What would you think of forming a company to buy those private firms that that have already been looked over and rejected by the best VCs, LBO firms, private capital groups, investment banks or anyone else with 150 million or so to spend?
Probably not a whole lot.
Yet that’s essentially the entire idea behind one of the hottest new brokerage products out there: SPACs.
NYT has a brutal take takedown on them:
WOULD you hand over wads of cash to a money manager you didn’t know, to invest in a company he hadn’t yet discovered, and would you then also pay a boutique investment bank you had never heard of as much as 10 percent to get in on that deal?
If the answer is yes, then join the latest alternative investment craze: special purpose acquisition companies, or SPAC’s.
They are essentially blank-check companies that allow their managers to raise money from the public to later invest in another company – although issuers do not disclose the target because to do so would mandate onerous disclosure requirements. Think of a SPAC (rhymes with smack) as a publicly traded buyout company.
My own theory on why these are suddenly so popular on the Street is straight-forward: They are easy to sell, they hit all the right buzz words, and they have very high fee structures.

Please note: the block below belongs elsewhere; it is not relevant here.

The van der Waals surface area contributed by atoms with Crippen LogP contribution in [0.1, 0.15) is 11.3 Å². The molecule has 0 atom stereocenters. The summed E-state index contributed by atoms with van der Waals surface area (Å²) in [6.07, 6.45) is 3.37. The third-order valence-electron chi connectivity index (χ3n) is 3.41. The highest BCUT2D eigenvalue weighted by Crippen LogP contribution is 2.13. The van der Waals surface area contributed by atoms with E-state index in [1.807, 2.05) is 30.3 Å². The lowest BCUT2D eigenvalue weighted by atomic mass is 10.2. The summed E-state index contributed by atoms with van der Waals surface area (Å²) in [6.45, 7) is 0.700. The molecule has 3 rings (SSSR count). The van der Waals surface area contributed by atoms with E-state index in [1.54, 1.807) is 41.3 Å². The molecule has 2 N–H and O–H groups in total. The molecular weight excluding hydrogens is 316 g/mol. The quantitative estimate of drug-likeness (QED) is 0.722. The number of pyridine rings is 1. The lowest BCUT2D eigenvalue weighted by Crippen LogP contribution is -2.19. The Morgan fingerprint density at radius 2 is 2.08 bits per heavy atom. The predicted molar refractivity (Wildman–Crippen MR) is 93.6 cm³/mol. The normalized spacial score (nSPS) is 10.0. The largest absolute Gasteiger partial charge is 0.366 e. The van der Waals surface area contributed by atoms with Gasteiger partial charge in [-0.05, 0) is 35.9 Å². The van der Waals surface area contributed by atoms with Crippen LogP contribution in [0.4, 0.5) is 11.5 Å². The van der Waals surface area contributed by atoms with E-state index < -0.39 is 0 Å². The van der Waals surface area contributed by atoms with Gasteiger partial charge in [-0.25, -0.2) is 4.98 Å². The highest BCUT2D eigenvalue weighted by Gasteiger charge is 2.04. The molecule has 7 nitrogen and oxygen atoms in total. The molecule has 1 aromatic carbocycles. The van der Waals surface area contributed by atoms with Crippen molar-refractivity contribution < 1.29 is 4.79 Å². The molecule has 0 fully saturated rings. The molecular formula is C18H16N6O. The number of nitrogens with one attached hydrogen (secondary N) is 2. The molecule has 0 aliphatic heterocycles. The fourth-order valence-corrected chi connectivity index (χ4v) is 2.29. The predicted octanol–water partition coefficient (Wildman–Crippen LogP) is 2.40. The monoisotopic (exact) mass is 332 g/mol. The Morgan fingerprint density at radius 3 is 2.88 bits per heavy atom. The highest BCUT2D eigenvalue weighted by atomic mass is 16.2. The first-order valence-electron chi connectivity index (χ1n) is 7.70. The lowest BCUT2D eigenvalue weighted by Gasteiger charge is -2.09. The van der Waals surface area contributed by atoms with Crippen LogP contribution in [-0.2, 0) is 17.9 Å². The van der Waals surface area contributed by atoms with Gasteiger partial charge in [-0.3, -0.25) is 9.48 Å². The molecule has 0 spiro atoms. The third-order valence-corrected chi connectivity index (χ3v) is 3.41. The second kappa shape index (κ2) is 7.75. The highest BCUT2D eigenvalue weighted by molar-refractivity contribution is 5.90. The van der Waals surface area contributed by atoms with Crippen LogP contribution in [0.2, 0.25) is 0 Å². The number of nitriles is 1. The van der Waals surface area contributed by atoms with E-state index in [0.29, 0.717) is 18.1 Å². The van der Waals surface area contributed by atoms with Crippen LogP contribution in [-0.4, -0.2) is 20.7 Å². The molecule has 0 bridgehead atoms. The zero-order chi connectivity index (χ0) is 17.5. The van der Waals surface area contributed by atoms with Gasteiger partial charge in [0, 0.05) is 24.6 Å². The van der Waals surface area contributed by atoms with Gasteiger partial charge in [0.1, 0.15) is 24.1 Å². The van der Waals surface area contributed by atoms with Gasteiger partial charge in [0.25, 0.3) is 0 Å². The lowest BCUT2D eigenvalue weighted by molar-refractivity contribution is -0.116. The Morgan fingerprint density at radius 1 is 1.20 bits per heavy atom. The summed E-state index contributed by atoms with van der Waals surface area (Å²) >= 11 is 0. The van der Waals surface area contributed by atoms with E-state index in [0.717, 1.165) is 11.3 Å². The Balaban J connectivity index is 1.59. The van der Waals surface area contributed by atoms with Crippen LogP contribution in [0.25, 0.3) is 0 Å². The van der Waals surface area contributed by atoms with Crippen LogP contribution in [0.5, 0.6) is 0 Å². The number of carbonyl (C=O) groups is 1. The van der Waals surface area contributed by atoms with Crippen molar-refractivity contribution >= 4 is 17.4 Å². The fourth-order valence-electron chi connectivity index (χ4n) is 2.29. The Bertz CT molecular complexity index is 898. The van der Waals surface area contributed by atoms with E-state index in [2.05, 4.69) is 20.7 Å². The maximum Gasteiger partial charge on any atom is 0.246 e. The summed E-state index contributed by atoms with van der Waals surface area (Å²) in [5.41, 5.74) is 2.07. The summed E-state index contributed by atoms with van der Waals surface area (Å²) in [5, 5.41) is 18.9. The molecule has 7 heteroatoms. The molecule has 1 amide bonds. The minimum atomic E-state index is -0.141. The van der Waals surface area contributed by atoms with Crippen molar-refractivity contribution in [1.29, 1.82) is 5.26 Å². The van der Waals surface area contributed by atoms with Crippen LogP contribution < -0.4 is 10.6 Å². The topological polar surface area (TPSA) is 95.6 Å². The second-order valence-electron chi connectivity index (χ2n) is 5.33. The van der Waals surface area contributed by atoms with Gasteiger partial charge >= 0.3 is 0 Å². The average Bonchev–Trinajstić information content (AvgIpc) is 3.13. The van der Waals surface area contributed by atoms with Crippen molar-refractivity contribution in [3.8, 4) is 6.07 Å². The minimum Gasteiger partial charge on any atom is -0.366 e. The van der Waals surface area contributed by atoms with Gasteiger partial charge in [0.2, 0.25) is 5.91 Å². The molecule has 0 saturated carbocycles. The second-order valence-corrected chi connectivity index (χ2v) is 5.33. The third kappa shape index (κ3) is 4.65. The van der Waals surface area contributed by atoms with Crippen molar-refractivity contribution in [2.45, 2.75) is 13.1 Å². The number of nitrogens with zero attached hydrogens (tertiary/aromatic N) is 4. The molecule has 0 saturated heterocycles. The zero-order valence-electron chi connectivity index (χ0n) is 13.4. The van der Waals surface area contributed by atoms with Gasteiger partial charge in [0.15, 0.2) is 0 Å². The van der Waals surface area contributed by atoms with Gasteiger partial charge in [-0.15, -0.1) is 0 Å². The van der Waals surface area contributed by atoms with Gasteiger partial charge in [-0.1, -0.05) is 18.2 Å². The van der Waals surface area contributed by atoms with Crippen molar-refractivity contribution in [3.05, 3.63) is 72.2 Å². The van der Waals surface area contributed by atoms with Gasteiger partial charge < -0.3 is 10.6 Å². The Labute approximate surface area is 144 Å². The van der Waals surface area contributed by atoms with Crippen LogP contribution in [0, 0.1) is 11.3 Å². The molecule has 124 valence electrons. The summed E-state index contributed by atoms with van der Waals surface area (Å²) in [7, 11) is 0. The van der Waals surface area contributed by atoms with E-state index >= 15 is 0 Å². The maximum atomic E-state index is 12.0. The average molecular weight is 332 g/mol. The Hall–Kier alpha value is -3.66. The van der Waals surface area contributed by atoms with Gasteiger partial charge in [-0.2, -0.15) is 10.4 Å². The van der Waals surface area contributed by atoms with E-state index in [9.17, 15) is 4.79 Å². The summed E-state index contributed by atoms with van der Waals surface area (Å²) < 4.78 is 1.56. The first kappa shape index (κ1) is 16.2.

Here’s more from the NYT:
Here’s how it works: A couple of investors want to buy companies in China, but they need $30 million to pay for the companies. They hire a firm like EarlyBird Capital, an investment bank in Melville, N.Y., which has been busy raising money from the public for the management teams of SPAC’s.
These companies are typically priced at $6 a unit, which generally includes one share of common stock and two warrants with an exercise price around $5. If all goes well, the offering generates about $30 million to the managers who are then entrusted, for 12 to 18 months, to find a company to buy.
The underwriting bank collects an enormous fee – as much as 10 percent for the offering, more than the standard 7 percent for an initial public offering. The SPAC then puts 80 percent to 90 percent of the money in a trust, sets aside a minimal amount of funds – usually less than $1 million – and tries to find a company.
If they find one, and all the shareholders approve the deal, the management gets 20 percent of any profits eventually generated. The shareholders get ownership of a company that they may or may not want to own. If they don’t, they can sell their shares.
If in 18 months the managers have not yet found a company, they give back the money, minus the fees and expenses.
So let me se if I understand this idea: I give you my money to invest in sometihng which has a very low probability of success. The most likely apparent outcome occurs, and I get my money back minus 10%? Gee, where do I sign?
Go read the entire column . . .
Crave Huge Risk? This Investment May Be for You
NYT, September 23, 2005